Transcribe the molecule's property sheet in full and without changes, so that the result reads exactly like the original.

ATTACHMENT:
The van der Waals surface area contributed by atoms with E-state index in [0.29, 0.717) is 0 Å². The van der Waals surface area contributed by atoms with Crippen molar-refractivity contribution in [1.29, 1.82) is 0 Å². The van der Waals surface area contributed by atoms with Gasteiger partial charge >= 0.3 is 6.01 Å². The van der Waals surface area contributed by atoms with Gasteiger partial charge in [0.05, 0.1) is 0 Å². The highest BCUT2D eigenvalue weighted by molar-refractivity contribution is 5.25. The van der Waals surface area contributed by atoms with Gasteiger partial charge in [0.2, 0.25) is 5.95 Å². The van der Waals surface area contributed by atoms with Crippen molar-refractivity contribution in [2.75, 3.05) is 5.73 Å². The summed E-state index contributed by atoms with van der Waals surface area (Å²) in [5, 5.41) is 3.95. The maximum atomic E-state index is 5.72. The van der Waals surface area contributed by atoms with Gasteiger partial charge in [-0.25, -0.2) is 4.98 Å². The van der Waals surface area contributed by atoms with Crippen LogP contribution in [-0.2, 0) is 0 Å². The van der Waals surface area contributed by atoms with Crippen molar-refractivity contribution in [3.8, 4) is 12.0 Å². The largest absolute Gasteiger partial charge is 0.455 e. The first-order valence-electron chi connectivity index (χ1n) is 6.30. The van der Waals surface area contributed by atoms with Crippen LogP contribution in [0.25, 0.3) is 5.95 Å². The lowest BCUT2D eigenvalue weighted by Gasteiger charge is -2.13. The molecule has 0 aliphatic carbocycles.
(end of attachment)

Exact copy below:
The van der Waals surface area contributed by atoms with E-state index in [0.29, 0.717) is 0 Å². The van der Waals surface area contributed by atoms with Crippen molar-refractivity contribution in [1.29, 1.82) is 0 Å². The van der Waals surface area contributed by atoms with Gasteiger partial charge >= 0.3 is 6.01 Å². The van der Waals surface area contributed by atoms with Gasteiger partial charge in [0.05, 0.1) is 0 Å². The highest BCUT2D eigenvalue weighted by molar-refractivity contribution is 5.25. The van der Waals surface area contributed by atoms with Gasteiger partial charge in [0.2, 0.25) is 5.95 Å². The van der Waals surface area contributed by atoms with Crippen molar-refractivity contribution in [2.75, 3.05) is 5.73 Å². The summed E-state index contributed by atoms with van der Waals surface area (Å²) in [5, 5.41) is 3.95. The maximum atomic E-state index is 5.72. The van der Waals surface area contributed by atoms with Gasteiger partial charge in [-0.25, -0.2) is 4.98 Å². The van der Waals surface area contributed by atoms with Crippen LogP contribution in [-0.2, 0) is 0 Å². The van der Waals surface area contributed by atoms with Crippen molar-refractivity contribution in [3.8, 4) is 12.0 Å². The largest absolute Gasteiger partial charge is 0.455 e. The first-order valence-electron chi connectivity index (χ1n) is 6.30. The van der Waals surface area contributed by atoms with Crippen LogP contribution in [0.25, 0.3) is 5.95 Å². The lowest BCUT2D eigenvalue weighted by Gasteiger charge is -2.13. The molecule has 0 aliphatic carbocycles.